In order to deliver on the 2030 SDG-Agenda, we need to improve on the performance of food systems. ‘Achieving the Sustainable Development Goals cannot happen without ending hunger and malnutrition and without having sustainable and resilient, climate-compatible agriculture and food systems that deliver for people and planet. (Source: UN Zero Hunger Challenge – ZHC).
Better understanding of and support for inclusive and sustainable food systems is needed for improved food systems. What effective role should monitoring and evaluation play in this? New evaluation approaches need to be developed to cope with the dynamic and complex nature of food systems, which feature multiple perspectives, multiple levels, multiple actors with multiple goals operating in multiple sectors.
Key conference question
The main question of our conference is: “How should and can monitoring and evaluation support the transition towards inclusive and sustainable food systems?”
How should M&E support food system change, in all its multiple levels, with actors in multiple sectors with multiple incentives and goals?
How should M&E also engage with and assist the inevitable trade-offs between competing and perhaps contradictory consequences?
ECDPM’s Paulina Bizzotto Molina will be one of the keynote speakers during the annual conference. For more information, click here.
The concept of food systems is gaining traction in academic and policy making circles. Different disciplines, such as agronomists, nutritionists and development economists, are finding the food systems approach useful to do justice to the complexities and dynamics of interrelated challenges in the food and agricultural domain. Sustainable food systems capture better the non linearity, feedback loops and unintended consequences between elements of the food system, including information and food politics.
One of the principles of the SDG agenda is the indivisibility of the Agenda; the sustainable development goals and targets can only be achieved if they are addressed in a integrated manner. The holistic character of the Agenda as a whole and the transformational character of many of the targets hidden within SDG 2 (eg tracking progress in the income of smallholder farmers, areas under sustainable agriculture) could inspire governments and other stakeholders such as technical partners and private sector players to adopt a food system approach.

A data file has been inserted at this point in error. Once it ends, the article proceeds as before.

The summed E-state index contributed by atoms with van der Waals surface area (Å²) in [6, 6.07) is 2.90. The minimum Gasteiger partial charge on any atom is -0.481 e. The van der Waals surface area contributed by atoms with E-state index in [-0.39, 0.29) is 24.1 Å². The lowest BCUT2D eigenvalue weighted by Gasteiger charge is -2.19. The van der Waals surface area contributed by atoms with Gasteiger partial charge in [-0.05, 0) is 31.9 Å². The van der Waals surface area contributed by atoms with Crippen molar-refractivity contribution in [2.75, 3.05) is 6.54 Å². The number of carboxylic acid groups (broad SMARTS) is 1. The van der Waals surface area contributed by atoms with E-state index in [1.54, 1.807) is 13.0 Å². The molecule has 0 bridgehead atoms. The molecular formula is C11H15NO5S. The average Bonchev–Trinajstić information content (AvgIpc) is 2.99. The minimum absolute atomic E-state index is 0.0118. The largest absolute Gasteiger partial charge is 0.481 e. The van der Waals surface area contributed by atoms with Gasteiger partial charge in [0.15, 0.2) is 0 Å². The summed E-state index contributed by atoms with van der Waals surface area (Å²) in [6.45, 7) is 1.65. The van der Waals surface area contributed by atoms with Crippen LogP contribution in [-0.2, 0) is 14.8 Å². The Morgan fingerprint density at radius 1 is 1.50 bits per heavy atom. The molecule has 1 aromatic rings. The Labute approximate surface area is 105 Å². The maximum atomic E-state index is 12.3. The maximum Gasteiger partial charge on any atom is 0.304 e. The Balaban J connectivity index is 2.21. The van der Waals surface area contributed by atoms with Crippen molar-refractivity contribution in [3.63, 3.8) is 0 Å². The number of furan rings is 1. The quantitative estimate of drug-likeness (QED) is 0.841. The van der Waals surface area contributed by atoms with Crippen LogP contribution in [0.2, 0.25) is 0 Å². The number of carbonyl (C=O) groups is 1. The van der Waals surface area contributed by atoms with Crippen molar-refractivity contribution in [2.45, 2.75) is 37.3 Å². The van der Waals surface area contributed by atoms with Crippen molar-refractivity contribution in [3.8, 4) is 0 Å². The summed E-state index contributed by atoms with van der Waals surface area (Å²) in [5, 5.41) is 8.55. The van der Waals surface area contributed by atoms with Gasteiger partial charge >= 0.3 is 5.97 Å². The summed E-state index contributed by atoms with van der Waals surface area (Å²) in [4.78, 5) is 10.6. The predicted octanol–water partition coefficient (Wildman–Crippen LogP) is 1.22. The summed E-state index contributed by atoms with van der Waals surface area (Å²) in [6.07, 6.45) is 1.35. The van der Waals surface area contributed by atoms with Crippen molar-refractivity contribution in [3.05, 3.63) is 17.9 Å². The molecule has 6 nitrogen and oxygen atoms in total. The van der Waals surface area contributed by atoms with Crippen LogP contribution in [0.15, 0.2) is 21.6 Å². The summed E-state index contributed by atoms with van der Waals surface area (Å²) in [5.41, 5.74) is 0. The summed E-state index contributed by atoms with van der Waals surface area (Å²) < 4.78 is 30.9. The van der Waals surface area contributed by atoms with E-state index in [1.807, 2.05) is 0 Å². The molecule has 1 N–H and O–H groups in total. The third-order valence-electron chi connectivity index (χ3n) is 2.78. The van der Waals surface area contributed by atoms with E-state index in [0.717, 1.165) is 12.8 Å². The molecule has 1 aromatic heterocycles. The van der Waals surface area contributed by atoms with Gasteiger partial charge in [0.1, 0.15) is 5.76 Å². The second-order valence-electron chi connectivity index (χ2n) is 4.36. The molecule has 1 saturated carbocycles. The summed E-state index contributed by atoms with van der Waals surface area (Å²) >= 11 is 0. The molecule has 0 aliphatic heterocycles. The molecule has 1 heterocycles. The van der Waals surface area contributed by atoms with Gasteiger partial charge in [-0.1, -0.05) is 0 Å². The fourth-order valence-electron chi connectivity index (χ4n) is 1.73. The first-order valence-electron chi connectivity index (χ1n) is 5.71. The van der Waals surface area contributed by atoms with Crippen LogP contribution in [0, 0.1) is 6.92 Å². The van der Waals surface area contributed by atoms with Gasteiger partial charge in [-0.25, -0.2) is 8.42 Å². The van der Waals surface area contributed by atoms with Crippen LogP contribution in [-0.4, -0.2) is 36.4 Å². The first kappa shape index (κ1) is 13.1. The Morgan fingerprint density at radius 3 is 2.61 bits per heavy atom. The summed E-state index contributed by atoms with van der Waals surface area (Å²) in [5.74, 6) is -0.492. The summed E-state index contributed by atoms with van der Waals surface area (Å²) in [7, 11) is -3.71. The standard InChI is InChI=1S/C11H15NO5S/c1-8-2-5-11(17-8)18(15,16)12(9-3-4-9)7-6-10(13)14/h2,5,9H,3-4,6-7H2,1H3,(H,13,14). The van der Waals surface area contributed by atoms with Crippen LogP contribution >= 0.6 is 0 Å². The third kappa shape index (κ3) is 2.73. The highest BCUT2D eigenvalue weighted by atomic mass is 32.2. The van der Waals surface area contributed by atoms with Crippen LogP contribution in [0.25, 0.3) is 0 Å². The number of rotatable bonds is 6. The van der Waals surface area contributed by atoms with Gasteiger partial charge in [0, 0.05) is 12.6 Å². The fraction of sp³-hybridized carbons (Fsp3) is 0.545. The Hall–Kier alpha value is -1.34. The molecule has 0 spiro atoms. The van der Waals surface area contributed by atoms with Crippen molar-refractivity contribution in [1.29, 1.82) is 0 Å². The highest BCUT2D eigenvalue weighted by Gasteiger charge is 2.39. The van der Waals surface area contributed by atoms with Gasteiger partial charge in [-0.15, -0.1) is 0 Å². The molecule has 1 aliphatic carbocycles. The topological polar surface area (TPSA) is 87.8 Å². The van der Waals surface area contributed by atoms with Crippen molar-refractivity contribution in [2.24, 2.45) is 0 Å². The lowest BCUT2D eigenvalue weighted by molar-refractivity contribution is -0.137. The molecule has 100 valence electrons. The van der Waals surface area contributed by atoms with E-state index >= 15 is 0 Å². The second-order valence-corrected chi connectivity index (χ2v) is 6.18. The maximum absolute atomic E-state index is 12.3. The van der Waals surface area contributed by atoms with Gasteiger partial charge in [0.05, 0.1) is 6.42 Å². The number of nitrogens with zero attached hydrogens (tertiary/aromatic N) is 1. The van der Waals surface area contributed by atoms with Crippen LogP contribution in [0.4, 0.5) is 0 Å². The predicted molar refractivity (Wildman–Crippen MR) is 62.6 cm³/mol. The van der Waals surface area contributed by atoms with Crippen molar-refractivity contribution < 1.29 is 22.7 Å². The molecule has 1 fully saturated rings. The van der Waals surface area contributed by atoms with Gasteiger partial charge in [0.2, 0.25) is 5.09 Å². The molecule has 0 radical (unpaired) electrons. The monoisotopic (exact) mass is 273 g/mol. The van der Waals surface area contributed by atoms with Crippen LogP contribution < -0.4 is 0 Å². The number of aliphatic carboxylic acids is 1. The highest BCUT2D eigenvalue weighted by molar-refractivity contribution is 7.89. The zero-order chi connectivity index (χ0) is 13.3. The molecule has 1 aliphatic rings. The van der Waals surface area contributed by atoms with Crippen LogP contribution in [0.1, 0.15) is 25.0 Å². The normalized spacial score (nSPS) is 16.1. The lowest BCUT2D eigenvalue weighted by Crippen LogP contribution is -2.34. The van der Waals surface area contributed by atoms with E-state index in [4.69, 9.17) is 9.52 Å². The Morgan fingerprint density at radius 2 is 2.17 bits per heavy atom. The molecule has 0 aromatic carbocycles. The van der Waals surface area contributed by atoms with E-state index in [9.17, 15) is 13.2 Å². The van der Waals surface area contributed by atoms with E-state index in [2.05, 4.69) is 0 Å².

Drawing from ECDPM’s Food team’s work with FAO on SDG governance arrangements this keynote will discuss the challenges countries encounter in implementing the food related SDGs [how to accurately phrase this?]. Some examples of innovative governance arrangements will be highlighted, with a specific focus on the opportunities territorial approaches seem to offer for more integrated policy making and meaningful and effective stakeholder engagement.
The reality of trade-offs between different food system outcomes should take a central role in sustainable food systems research and interventions. In many of the high level food system literature the often competing and conflicting interests in food systems are downplayed, emphasising potential synergies like those between sustainable and healthy diets. Acknowledging, understanding and addressing the political dimension of trade offs will be key to bring the ambitions for more inclusive and sustainable food systems/sustainable development to the ground. How can this awareness be integrated in practice, captured and learned from? Lessons will be drawn from the SDG governance study but also from ECDPM’s work on the Sustainable Agrifood Systems Strategies project, together with a consortium of Italian universities looking at sustainable local food systems in Tanzania and Kenya.